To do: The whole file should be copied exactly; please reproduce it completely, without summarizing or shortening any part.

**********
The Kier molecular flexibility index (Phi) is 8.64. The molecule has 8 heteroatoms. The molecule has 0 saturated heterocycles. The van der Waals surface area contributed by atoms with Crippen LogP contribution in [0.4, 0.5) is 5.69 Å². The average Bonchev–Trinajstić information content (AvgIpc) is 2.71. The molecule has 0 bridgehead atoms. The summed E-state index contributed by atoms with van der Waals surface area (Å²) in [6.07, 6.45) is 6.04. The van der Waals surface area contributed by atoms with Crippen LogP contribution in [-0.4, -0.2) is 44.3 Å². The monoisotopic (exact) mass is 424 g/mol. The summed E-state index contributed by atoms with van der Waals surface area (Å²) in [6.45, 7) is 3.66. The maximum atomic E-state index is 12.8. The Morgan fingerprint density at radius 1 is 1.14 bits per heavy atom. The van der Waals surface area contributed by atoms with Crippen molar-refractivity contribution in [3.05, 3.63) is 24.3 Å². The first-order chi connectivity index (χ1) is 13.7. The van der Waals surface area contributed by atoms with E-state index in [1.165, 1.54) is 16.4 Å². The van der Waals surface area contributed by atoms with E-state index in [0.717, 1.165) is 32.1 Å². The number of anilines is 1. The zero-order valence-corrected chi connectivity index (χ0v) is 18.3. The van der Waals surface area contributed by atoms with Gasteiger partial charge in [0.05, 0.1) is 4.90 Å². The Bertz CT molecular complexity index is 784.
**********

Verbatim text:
The Kier molecular flexibility index (Phi) is 8.64. The molecule has 8 heteroatoms. The molecule has 0 saturated heterocycles. The van der Waals surface area contributed by atoms with Crippen LogP contribution in [0.4, 0.5) is 5.69 Å². The average Bonchev–Trinajstić information content (AvgIpc) is 2.71. The molecule has 0 bridgehead atoms. The summed E-state index contributed by atoms with van der Waals surface area (Å²) in [6.07, 6.45) is 6.04. The van der Waals surface area contributed by atoms with Crippen LogP contribution in [-0.4, -0.2) is 44.3 Å². The monoisotopic (exact) mass is 424 g/mol. The summed E-state index contributed by atoms with van der Waals surface area (Å²) in [6.45, 7) is 3.66. The maximum atomic E-state index is 12.8. The Morgan fingerprint density at radius 1 is 1.14 bits per heavy atom. The van der Waals surface area contributed by atoms with Crippen molar-refractivity contribution in [3.05, 3.63) is 24.3 Å². The first-order chi connectivity index (χ1) is 13.7. The van der Waals surface area contributed by atoms with E-state index in [1.165, 1.54) is 16.4 Å². The van der Waals surface area contributed by atoms with E-state index in [0.717, 1.165) is 32.1 Å². The number of anilines is 1. The zero-order valence-corrected chi connectivity index (χ0v) is 18.3. The van der Waals surface area contributed by atoms with Gasteiger partial charge in [0.05, 0.1) is 4.90 Å². The Bertz CT molecular complexity index is 784.